QUESTION: I have a 1985 Mercedes-Benz 380SL with 60,000 miles. It starts fine when cold or if after driving I stop and try to restart in 5 or 10 minutes. But if the car sits longer than about 10 minutes – this could be 2 hours – it will crank and crank and have a difficult time starting. When it does start, it stutters like it is not getting enough gas, or too much. I don't notice any blue smoke from the exhaust, however. If it sits long enough to cool down, it starts fine.
I have been told it is vapor in the fuel line. I have not had a person tell me the problem and solution except to say it could be at least one of three parts and they would have to start replacing expensive parts with a process of elimination. Your help would be appreciated.
ANSWER: Whoa! Whatever happened to testing before replacing? Based on your symptoms, I'm leaning towards a fuel injection fault, as this system must properly adapt to engine temperature changes, whereas ignition and mechanical systems don't.
Your Benz utilizes an old-school and almost bulletproof fuel injection system known as continuous injection system, or CIS. It's a mechanical/hydraulic system, differing from more modern electronic fuel injection systems. The key to diagnosing a CIS vehicle is to have a special pressure gauge that allows a look at two different and really important values.
CIS utilizes an air-sensing device, sort of a flapper connected to a hydraulic piston. The more air that enters the engine, the more the piston moves, providing fuel flow to the fuel injectors via the attached fuel distributor – a mechanical/hydraulic marvel. The control pressure regulator, a sometimes buggy device, provides a counter force (a second and opposing pressure) to the top of the piston, altering movement, to allow for cold and warm engine requirements. The pressure gauge can check both overall system and control pressures.
My hunch, based on your symptoms, is possibly the Benz has a control pressure regulator fault or perhaps the cold start injector or one or more of the eight fuel injectors is leaking fuel into the engine after shut off. Both situations could wet the spark plugs, and causing stuttering and/or a no-start. You mentioned no blue smoke was noticed. My scenario could cause some black smoke. Expert use of the fuel pressure gauge would prove or disprove the above possibilities rather quickly, along with checking the fuel pump and fuel accumulator for correct function.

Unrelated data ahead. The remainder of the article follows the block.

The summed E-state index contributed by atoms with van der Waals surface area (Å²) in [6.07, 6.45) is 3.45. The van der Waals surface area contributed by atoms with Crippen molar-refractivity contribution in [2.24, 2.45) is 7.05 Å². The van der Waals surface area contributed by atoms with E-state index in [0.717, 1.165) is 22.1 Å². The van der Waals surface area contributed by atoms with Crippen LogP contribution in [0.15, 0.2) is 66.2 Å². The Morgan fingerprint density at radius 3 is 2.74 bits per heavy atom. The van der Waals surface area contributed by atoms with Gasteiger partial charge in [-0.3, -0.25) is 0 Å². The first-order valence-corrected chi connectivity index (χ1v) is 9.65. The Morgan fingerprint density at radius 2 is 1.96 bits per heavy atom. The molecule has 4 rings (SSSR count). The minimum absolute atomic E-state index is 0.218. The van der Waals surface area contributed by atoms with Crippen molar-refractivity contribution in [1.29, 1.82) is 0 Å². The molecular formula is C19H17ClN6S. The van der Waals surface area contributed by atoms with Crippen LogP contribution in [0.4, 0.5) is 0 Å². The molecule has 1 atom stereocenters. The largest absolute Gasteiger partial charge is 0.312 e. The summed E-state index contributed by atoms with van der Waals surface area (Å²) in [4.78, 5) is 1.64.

The only other component on this durable system that occasionally causes trouble is the auxiliary air regulator. This gadget adds air during cold starts, providing needed fast idle. When this device ages, some help with the accelerator pedal may be needed during a cold start. Your 1985 version of CIS also includes an oxygen sensor, a management computer and a frequency valve to fine-tune fuel delivery. This part of the system should be checked, but likely isn't the cause of your symptoms.
On the bright side: Should your engine require one of the more expensive components to be replaced, parts are cheap and easy to come by at most self-service auto recyclers. These cars seem to last 10-20 years longer than most, so there's a reasonable number of vintage models mixed in with their newer domestic and Asian counterparts. Functionality isn't assured, but the previously utilized parts can be a very cost-effective gamble.
ABOUT THE WRITER
Brad Bergholdt is an automotive technology instructor at Evergreen Valley College in San Jose, Calif. Readers may send him email at under-the-hood(at)earthlink.net; he cannot make personal replies.
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